repercussions for the property owner. Copper pitting cor-
rosion research, and lawsuits against the utility for pro-
viding alleged substandard water, can be traced back to
at least the mid-1960s (Rambow & Holmgren, 1966).
For practical reasons, this current review focuses on
work published between approximately 1990 and 2021.
The aim is to examine target publications, with an
emphasis on practical strategies for predicting, under-
standing, and mitigating copper pitting corrosion. Key
research gaps are suggested.
2|OVERVIEW OF COPPER
Copper pitting is traditionally divided into three types
(Giani & Hill, 2017). Type 1 pitting is sometimes called
cold-water pitting, since it has been observed primarily in
cold water pipes. Early work on Type 1 pitting associated
it with hard well waters and high carbon dioxide content
(Rambow & Holmgren, 1966). Type 1 pitting has been
reported as the most common type, accounting for 46% of
pitting failures (Scardina et al., 2008). Type 2 pitting is
sometimes called hot-water pitting, since it is often found
Received: 5 August 2020 Revised: 27 February 2021 Accepted: 5 March 2021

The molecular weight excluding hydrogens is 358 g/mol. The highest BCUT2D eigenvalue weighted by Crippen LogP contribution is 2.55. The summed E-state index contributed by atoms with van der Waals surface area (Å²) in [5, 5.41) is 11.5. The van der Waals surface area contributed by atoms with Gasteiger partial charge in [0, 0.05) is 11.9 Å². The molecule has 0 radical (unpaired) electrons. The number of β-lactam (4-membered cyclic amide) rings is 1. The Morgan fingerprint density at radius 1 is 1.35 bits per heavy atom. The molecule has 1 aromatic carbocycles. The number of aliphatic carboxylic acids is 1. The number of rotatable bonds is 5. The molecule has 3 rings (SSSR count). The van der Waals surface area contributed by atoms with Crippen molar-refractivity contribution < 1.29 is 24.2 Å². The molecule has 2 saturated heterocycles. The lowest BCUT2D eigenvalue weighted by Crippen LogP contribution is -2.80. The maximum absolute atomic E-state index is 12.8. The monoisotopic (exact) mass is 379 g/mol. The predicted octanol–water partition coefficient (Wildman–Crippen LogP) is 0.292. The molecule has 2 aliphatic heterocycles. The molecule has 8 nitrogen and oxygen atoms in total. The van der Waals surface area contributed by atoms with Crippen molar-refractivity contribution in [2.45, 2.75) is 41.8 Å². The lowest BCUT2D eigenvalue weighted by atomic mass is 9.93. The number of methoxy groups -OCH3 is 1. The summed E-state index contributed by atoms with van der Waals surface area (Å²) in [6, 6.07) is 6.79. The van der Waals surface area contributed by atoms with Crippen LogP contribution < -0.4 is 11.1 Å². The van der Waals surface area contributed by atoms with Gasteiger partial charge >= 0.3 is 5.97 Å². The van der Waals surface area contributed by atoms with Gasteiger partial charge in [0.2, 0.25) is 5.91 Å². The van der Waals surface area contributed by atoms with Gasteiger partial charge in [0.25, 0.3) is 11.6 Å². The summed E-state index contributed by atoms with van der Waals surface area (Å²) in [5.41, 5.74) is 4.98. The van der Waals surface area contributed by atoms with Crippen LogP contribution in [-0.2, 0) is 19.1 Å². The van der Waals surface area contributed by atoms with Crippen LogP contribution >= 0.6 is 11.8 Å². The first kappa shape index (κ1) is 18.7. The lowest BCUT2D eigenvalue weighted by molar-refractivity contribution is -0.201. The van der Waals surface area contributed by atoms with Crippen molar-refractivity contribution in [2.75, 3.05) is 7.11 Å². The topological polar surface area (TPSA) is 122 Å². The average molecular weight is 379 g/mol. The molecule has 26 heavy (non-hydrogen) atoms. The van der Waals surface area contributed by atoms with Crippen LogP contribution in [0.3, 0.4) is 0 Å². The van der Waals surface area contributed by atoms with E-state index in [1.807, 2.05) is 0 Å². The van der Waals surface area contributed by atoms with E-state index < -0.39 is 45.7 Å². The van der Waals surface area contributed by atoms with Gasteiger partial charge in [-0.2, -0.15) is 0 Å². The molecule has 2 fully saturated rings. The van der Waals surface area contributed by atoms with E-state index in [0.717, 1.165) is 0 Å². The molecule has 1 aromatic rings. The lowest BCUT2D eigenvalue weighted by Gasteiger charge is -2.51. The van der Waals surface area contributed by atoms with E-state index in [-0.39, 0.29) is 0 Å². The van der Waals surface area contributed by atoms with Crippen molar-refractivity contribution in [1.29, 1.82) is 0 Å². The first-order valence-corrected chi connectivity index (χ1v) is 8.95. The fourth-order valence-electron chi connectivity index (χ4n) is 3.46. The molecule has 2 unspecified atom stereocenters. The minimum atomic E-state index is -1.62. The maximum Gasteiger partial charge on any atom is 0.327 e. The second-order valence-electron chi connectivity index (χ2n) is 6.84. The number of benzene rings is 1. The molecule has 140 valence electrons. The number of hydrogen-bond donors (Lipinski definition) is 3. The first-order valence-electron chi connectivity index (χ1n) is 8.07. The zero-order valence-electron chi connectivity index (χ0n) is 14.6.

AWWA Wat Sci. 2021;e1221. wileyonlinelibrary.com/journal/aws © 2021 American Water Works Association. 1of9
in hot water pipes. It is worth noting that hot water pipes
are not hot during periods of stagnation, such as over-
night. Type 2 pitting is frequently observed in hot rec-
irculating water systems, and surface erosion by high
continuous flows may play a role (Roy, Coyne, Novak, &
Edwards, 2018; Scardina et al., 2008). Type 3 pitting is
called soft-water pitting and is associated with waters
with low hardness and alkalinity. Much of the current
published research is related to Type 3 soft-water pitting.
Oxidation, the process at the heart of corrosion,
involves the transfer of electrons. In corrosion, a metal
loses electrons (i.e., is oxidized) to produce positively
charged ions in solution. The electrons are accepted else-
where, often by oxygen or chlorine. Oxygen in surface
waters is dissolved from the atmosphere. However, disinfec-
tants like chlorine (HOCl or OCl
) have a higher affinity for
including pitting corrosion (Giani & Hill, 2017). The anode
is where electrons are lost and positively charged ions are